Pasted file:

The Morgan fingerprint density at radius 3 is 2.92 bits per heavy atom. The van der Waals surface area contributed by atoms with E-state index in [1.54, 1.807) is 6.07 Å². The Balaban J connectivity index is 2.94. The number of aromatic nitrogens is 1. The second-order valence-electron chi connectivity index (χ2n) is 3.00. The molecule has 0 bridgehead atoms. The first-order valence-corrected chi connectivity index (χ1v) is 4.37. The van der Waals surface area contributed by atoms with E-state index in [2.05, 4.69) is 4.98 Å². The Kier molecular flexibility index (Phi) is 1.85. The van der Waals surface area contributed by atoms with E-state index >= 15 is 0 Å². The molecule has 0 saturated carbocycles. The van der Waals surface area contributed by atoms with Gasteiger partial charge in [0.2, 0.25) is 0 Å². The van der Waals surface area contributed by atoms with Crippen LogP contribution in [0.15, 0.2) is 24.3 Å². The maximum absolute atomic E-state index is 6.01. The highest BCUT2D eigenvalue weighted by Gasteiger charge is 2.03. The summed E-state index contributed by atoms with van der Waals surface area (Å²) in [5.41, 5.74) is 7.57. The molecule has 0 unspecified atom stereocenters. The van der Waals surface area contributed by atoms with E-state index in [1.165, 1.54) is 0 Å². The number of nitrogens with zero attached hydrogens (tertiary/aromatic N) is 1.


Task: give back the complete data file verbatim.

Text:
The Morgan fingerprint density at radius 3 is 2.92 bits per heavy atom. The van der Waals surface area contributed by atoms with E-state index in [1.54, 1.807) is 6.07 Å². The Balaban J connectivity index is 2.94. The number of aromatic nitrogens is 1. The second-order valence-electron chi connectivity index (χ2n) is 3.00. The molecule has 0 bridgehead atoms. The first-order valence-corrected chi connectivity index (χ1v) is 4.37. The van der Waals surface area contributed by atoms with E-state index in [2.05, 4.69) is 4.98 Å². The Kier molecular flexibility index (Phi) is 1.85. The van der Waals surface area contributed by atoms with E-state index >= 15 is 0 Å². The molecule has 0 saturated carbocycles. The van der Waals surface area contributed by atoms with Gasteiger partial charge in [0.2, 0.25) is 0 Å². The van der Waals surface area contributed by atoms with Crippen LogP contribution in [0.15, 0.2) is 24.3 Å². The maximum absolute atomic E-state index is 6.01. The highest BCUT2D eigenvalue weighted by Gasteiger charge is 2.03. The summed E-state index contributed by atoms with van der Waals surface area (Å²) in [5.41, 5.74) is 7.57. The molecule has 0 unspecified atom stereocenters. The van der Waals surface area contributed by atoms with E-state index in [1.165, 1.54) is 0 Å². The number of nitrogens with zero attached hydrogens (tertiary/aromatic N) is 1.